Unknown year, Likely late 1960s-early 1970's.

Unknown year, Likely late 1960s-early 1970’s.

Naka working on Goshin in his personal garden. 1974.

Naka working on Goshin in his personal garden. 1974.

 

Goshin 1986

Goshin likely between 1984-1986

Goshin 1987

Goshin 1987

 

Naka and Goshin 1990

Naka and Goshin 1990

John Naka and his Granddaughter.  I've been told she is indicating \the tree that represents her in this photo.

John Naka and his Granddaughter. I’ve been told she is indicating \the tree that represents her in this photo. Dedication ceremony, National Bonsai and Penjing Museum.

 

Goshin 1999

Goshin 1999

Goshin 2001

Goshin 2001

Goshin 2002

Goshin 2002

Goshin 2003

Goshin 2003

Naka and Goshin 2003

Naka and Goshin 2003

Various photos of Goshin, Mr.Naka, Mr.Sustic, Dr.Creech, etc.

Various photos of Goshin, Mr.Naka, Mr.Sustic, Dr.Creech, etc.

Mr.Sustic and Myself working on Goshin.  Painting of Mr. Naka in the background, making sure we do it right.  2012

Mr.Sustic and Myself working on Goshin. Painting of Mr. Naka in the background, making sure we do it right. 2012

Goshin 2015

Goshin 2015

In the spring of 2015, Mr.Jack Sustic, curator of the museum, put me to work on the task of prepping Goshin for the photo shoot that yielded the above photo.  With his guidance I jumped right in and did my best to get the tree looking nice while keeping it consistent with Mr.Naka’s vision based on the photographs I was able to study.  Mr.Sustic seemed pleased with the results and the photographer did an amazing job of getting light in all the right places to make Goshin look its absolute best with the top of the line photo technology currently available.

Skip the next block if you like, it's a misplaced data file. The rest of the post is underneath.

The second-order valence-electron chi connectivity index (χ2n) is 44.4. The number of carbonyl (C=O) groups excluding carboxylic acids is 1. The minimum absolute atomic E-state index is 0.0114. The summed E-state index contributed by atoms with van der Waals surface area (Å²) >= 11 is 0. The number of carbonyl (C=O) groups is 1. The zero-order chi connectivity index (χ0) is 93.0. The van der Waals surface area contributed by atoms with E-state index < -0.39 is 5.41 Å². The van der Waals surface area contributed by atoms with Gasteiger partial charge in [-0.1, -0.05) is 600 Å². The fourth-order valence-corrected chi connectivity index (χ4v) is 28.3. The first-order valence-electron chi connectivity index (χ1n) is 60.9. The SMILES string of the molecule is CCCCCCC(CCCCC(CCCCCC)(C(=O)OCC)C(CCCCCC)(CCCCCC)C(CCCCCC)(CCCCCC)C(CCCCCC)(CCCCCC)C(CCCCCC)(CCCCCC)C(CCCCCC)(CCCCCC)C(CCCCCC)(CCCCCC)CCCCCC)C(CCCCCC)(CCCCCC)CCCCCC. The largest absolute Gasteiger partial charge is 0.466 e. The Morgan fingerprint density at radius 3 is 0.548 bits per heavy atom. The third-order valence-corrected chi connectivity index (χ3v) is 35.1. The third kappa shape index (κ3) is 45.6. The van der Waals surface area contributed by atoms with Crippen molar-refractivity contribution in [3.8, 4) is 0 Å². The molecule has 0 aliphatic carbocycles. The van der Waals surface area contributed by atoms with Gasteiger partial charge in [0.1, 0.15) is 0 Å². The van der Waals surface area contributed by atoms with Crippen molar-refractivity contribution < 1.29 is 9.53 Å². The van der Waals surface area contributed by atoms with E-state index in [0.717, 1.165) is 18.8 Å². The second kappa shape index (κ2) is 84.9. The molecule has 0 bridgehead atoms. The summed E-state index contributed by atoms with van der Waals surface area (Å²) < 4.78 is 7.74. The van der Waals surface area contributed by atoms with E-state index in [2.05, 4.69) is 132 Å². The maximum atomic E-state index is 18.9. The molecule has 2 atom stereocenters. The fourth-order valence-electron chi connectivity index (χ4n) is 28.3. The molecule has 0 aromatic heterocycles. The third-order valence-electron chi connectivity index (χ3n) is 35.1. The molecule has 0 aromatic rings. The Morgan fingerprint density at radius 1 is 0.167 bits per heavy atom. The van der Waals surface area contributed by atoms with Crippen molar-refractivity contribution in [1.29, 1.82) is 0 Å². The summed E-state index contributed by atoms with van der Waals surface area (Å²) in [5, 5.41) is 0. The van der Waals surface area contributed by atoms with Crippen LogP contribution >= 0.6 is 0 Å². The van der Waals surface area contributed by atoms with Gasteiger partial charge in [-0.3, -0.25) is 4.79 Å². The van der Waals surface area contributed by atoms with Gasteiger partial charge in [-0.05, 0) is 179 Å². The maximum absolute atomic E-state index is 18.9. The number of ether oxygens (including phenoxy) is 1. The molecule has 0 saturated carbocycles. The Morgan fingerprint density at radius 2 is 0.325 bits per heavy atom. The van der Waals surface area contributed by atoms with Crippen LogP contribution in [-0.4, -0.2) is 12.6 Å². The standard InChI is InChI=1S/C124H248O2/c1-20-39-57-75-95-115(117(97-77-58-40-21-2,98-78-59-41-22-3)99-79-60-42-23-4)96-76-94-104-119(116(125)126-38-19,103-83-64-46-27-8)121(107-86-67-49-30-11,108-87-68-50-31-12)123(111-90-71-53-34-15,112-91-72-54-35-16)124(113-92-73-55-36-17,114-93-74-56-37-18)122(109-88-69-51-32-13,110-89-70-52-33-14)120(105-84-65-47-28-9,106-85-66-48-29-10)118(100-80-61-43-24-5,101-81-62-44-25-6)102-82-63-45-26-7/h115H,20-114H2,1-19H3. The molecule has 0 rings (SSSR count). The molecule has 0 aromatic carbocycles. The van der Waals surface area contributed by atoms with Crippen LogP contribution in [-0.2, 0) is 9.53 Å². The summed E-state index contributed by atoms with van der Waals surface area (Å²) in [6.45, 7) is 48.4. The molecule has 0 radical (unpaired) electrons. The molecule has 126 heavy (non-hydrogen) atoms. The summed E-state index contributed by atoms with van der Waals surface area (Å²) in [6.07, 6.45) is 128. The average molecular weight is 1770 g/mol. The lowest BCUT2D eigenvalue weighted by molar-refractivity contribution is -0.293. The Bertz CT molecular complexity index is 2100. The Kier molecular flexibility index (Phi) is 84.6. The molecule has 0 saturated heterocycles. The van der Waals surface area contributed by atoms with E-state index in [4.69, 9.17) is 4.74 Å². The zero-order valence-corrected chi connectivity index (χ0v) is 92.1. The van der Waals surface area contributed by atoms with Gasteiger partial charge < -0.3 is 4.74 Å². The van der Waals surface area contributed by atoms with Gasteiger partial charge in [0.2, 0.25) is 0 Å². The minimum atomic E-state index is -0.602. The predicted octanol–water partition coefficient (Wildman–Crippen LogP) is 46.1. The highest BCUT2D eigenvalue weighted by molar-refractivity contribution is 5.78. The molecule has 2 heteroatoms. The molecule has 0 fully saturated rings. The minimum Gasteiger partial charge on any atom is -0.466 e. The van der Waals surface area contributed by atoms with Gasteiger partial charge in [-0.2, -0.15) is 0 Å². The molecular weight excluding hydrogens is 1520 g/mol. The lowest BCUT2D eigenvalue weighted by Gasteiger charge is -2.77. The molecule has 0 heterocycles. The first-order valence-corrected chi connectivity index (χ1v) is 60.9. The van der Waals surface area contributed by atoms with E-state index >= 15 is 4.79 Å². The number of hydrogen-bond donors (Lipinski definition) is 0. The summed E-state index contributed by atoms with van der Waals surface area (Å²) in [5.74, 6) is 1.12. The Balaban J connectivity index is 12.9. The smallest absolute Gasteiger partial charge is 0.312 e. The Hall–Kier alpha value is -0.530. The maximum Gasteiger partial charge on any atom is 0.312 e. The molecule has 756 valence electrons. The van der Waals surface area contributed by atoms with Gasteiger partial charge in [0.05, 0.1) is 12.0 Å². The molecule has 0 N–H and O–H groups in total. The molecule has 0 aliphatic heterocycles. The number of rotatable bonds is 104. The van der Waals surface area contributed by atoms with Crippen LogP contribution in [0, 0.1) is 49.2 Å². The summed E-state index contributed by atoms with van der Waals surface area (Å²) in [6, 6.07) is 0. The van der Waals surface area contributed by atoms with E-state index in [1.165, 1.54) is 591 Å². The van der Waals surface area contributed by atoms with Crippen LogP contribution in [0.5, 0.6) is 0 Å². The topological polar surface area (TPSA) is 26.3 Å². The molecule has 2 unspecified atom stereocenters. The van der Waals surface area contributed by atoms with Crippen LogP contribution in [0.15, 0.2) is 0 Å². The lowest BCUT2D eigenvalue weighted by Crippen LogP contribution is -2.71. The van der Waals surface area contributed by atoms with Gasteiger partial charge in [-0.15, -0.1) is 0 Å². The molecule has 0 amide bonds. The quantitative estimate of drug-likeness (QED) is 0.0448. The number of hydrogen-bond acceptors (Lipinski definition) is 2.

Goshin and I. 2015

Cell phone pic of Goshin and I. 2015

The above photo is of Goshin and I during the set up for the 2015 photo shoot.  It was an unforgettable experience getting to prep and set the tree up for this photo shoot and contribute just a small part to the on going history and evolution of and American Bonsai Legacy.

Additionally I’d like to share a link to a video on YouTube of Mr.Naka and crew during a repotting session of Goshin circa 1995 

Well thats all of the photos I have for this time around.  I know there are many more out there, so If possible I’ll keep adding to this post and try to fill in more gaps in the time line.

Thanks for reading!

Until next time…

Danny